Investigation of former nurse widens
Police are investigating claims by Charles Cullen that while he was a nurse he killed as many as 40 patients.
CNN's Michael Okwu says prosecutors are widening an investigation into patient deaths connected to nurse Charles Cullen
NEW YORK (CNN) -- New Jersey prosecutors have widened their investigation of a former nurse charged with the murder and attempted murder of two patients.
The broader investigation comes as family members in New Jersey and Pennsylvania request inquiries into their relatives' deaths.
"We've received 50 calls from family members since yesterday," Somerset County, New Jersey, prosecutor Wayne Forrest told CNN. "In 28 years of my legal career, I've never seen a case like this."
New Jersey Attorney General Peter Harvey said Wednesday his office may step in to coordinate the growing number of investigations involving Charles Cullen, whom prosecutors said claims to have killed 30 to 40 patients over a 16-year period.
Cullen, 43, is charged with the murder of Rev. Florian Gall, a patient at Somerset Medical Center in Somerville, New Jersey. He is also charged with the attempted murder of another patient there.
"I am going to plead guilty. I don't plan to fight this," Cullen said in a brief court appearance Monday.
Forrest said earlier this week that Cullen "asserted that his motive was to alleviate pain and suffering in these cases."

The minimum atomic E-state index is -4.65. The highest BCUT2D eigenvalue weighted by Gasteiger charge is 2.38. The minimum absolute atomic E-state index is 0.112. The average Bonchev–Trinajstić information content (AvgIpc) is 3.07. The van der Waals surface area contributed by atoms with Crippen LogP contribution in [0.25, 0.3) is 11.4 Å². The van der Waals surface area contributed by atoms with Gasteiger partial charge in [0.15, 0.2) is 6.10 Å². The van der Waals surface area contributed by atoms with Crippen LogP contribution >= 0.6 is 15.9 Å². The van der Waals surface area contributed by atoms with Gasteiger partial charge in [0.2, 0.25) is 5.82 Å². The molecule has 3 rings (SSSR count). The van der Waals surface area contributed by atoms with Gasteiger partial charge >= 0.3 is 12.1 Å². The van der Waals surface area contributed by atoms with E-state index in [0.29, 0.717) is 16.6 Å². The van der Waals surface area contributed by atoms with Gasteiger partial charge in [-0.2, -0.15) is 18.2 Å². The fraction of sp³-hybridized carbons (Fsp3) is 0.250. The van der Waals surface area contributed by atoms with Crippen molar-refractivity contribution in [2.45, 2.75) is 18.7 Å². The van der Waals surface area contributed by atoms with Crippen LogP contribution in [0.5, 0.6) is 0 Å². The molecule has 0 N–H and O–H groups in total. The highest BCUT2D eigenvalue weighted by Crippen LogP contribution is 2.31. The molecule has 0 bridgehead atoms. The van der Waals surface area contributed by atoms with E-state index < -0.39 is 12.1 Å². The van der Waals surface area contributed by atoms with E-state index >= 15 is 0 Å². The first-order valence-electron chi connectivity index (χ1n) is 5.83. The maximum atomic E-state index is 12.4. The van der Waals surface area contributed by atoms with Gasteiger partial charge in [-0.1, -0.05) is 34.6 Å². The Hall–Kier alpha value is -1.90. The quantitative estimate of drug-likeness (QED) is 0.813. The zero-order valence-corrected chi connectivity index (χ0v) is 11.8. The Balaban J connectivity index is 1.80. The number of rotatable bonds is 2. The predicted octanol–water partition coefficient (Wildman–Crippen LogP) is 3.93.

Cullen voluntarily surrendered his nurse's license Wednesday.
New Jersey Gov. Jim McGreevey said pending state legislation would help give authorities the ability to track nurses under investigation when they apply for new jobs.
"It breaks down the secrecy, it requires hospitals to report this information," McGreevey said.
Cullen had been treated for depression at a psychiatric hospital and twice tried to commit suicide, according to Phillipsburg, New Jersey, police reports. Psychiatric treatment does not disqualify a nurse from continuing to practice.
Meanwhile, at the 10 hospitals in New Jersey and Pennsylvania where Cullen worked, authorities are combing through patient files looking for evidence that he could have been involved in other deaths.
Saint Luke's Hospital in Bethlehem, Pennsylvania, investigated Cullen last year after a nurse discovered vials of heart and blood pressure drugs improperly placed in a needle bin.
"We had enough suspicion, certainly no proof, but some suspicion based on Charles Cullen's evasiveness," St. Luke's Hospital spokesperson Susan Shantz said.
Cullen resigned the day after the investigation began.
Prosecutors in New Jersey are reopening a case involving the death of Helen Dean, a 91-year-old patient at Warren Hospital in Phillipsburg, New Jersey, where Cullen worked for two years.
When she was discharged from the hospital in 1993, Dean complained to relatives that Cullen had given her an unexpected injection in her leg, Dean's niece Sharon Jones told CNN. Dean died the next day. Hospital officials said an autopsy found no evidence of wrongdoing.